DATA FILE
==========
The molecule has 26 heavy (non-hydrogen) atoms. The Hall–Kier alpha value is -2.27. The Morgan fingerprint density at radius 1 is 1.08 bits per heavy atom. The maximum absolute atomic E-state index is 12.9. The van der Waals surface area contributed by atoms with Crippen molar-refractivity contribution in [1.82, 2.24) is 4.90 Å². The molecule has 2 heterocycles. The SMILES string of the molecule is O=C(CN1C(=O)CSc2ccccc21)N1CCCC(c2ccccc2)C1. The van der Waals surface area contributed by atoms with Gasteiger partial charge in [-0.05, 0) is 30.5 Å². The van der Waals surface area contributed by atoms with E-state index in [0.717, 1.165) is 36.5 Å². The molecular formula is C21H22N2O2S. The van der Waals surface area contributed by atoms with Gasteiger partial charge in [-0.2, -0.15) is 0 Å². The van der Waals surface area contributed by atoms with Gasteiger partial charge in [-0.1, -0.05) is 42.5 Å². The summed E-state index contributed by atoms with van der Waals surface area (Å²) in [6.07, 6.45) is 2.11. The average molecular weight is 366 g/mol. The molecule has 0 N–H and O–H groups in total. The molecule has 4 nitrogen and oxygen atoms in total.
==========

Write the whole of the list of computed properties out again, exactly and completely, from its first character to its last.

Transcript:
The molecule has 26 heavy (non-hydrogen) atoms. The Hall–Kier alpha value is -2.27. The Morgan fingerprint density at radius 1 is 1.08 bits per heavy atom. The maximum absolute atomic E-state index is 12.9. The van der Waals surface area contributed by atoms with Crippen molar-refractivity contribution in [1.82, 2.24) is 4.90 Å². The molecule has 2 heterocycles. The SMILES string of the molecule is O=C(CN1C(=O)CSc2ccccc21)N1CCCC(c2ccccc2)C1. The van der Waals surface area contributed by atoms with Gasteiger partial charge in [-0.05, 0) is 30.5 Å². The van der Waals surface area contributed by atoms with E-state index in [0.717, 1.165) is 36.5 Å². The molecular formula is C21H22N2O2S. The van der Waals surface area contributed by atoms with Gasteiger partial charge in [-0.2, -0.15) is 0 Å². The van der Waals surface area contributed by atoms with Gasteiger partial charge in [-0.1, -0.05) is 42.5 Å². The summed E-state index contributed by atoms with van der Waals surface area (Å²) in [6.07, 6.45) is 2.11. The average molecular weight is 366 g/mol. The molecule has 0 N–H and O–H groups in total. The molecule has 4 nitrogen and oxygen atoms in total.